Islamist parties in Pakistan have slammed the govenment’s decision to open the Kartarpur corridor, saying it is tantamount to turning a blind eye to India’s abrogation of Kashmir’s speical status on August 5.
Some groups in the country also believe that the visa-free border crossing would be a compromise on national sovereignty.
It is indeed surprising that Khan not only allowed the construction of the corridor, but also worked on it vigorously, considering the fact that his political rival and former PM Nawaz Sharif was one of the architects of the passage.
It was Sharif and former Indian PM Atal Bihari Vajpayee who proposed the Kartarpur corridor in early 1999, as part of their Delhi–Lahore Bus diplomacy. But soon after the signing of the Lahore Declaration, the Pakistani military ousted Sharif in a bloodless coup. Experts say that Sharif was “punished” for trying to improve ties with India.
Against the backdrop of recent Kashmir events, the November 9 Kartarpur corridor opening is even more surprising.
“The Kartarpur discussion has survived at least two bilateral crises. We had Pulwama [a militant attack in India-administered Kashmir] in February, and we continued to have this conversation [on Kartarpur] despite the events,” India’s The Print news portal quoted a government official as saying.
“In August, we had Article 370 [the abrogation of Kashmir’s special status] and Pakistan escalated the rhetoric on everything else but the Kartarpur corridor project. That is a testimony to the fact that powers larger than the democratic or civilian leadership of Pakistan have been pushing it,” the official added.
The official suggested that through Kartarpur, Islamabad aims to build “leverage and possibly promote a separatist movement in (Indian) Punjab.”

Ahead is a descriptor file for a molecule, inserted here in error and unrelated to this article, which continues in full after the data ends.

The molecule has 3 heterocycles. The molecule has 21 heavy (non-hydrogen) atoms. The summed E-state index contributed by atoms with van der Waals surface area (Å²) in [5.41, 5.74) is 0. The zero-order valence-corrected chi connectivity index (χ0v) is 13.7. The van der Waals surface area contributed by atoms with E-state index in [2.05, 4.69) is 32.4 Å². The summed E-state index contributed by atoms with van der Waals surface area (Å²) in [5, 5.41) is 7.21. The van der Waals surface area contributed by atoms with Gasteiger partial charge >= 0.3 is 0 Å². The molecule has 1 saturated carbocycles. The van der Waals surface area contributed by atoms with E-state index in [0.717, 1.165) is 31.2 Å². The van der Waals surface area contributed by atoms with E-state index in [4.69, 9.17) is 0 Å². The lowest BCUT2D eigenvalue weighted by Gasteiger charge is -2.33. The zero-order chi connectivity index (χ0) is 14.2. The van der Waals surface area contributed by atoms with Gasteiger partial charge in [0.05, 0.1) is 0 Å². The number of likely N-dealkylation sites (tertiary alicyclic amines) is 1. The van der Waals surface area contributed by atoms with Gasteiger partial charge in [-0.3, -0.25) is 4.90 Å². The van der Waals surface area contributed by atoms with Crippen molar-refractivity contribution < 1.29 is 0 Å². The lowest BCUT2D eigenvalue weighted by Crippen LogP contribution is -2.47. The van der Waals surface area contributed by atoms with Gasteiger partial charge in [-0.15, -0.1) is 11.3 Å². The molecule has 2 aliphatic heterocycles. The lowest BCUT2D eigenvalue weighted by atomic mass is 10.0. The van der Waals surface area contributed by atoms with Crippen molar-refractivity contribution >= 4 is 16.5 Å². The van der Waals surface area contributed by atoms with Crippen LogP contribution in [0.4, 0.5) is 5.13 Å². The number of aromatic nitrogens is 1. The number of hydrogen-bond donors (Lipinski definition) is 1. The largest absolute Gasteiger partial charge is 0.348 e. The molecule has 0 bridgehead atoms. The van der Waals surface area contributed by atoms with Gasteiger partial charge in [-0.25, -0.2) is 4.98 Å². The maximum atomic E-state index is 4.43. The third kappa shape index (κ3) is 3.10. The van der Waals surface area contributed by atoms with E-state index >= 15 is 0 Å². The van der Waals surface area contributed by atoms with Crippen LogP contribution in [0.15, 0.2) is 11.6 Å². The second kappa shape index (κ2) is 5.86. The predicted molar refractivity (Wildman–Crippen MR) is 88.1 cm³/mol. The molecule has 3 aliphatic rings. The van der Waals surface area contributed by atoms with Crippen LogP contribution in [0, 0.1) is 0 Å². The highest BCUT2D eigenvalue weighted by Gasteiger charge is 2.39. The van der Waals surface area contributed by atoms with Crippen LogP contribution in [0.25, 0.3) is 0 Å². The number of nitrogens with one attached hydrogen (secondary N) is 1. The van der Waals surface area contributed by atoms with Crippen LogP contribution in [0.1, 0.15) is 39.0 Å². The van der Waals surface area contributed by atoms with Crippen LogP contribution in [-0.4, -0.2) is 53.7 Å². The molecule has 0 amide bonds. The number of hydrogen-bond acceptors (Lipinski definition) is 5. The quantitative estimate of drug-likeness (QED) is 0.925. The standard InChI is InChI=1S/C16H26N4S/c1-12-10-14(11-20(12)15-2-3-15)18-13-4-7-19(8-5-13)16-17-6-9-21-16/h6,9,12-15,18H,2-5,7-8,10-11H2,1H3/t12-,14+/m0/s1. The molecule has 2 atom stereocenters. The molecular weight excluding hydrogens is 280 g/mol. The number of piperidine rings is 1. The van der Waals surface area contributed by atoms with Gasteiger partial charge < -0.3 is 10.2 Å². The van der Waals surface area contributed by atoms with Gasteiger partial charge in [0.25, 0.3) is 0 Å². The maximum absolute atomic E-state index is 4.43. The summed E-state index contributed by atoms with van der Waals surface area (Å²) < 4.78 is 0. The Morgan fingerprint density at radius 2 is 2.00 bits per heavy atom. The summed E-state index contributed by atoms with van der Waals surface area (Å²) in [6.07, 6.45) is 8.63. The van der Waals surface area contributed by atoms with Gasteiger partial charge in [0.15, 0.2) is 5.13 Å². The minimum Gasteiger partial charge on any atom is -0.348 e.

The “Khalistan” separatist movement in Indian Punjab is a decades-old issue, with Indian authorities often accusing Pakistan of backing it. Indian officials also slammed Pakistan for showing Khalistan supporters on a poster in the official video on the Kartarpur corridor.
Tensions to remain high
Despite the unpecedent Kartarpur move, observers say ties between India and Pakistan are likely to remain tense.
While Islamabad accuses New Delhi of committing grave human rights violations in the Indian-controlled part of Kashmir, India alleges that Pakistan continues to support militant Islamists in the disputed Himalayan region.
Pakistan has been under growing international pressure to act against terrorists operating from its soil, allegedly with support of its intelligence agencies. The US criticizes Islamabad for not taking adequate measures to rein in Islamists despite receiving aid worth billions of dollars.
However, Harris Khalique, the secretary-general of the non-governmental Human Rights Commission of Pakistan (HRCP), believes that India-Pakistan disputes need to be “humanized” and that the Kartarpur initiative is a welcome move.
“Pakistan went an extra mile, which is commendable. But the Kartarpur corridor is an isolated move. It will have little or no impact on other bilateral disputes. But I believe that in the long run, such initiatives are always useful,” he told DW.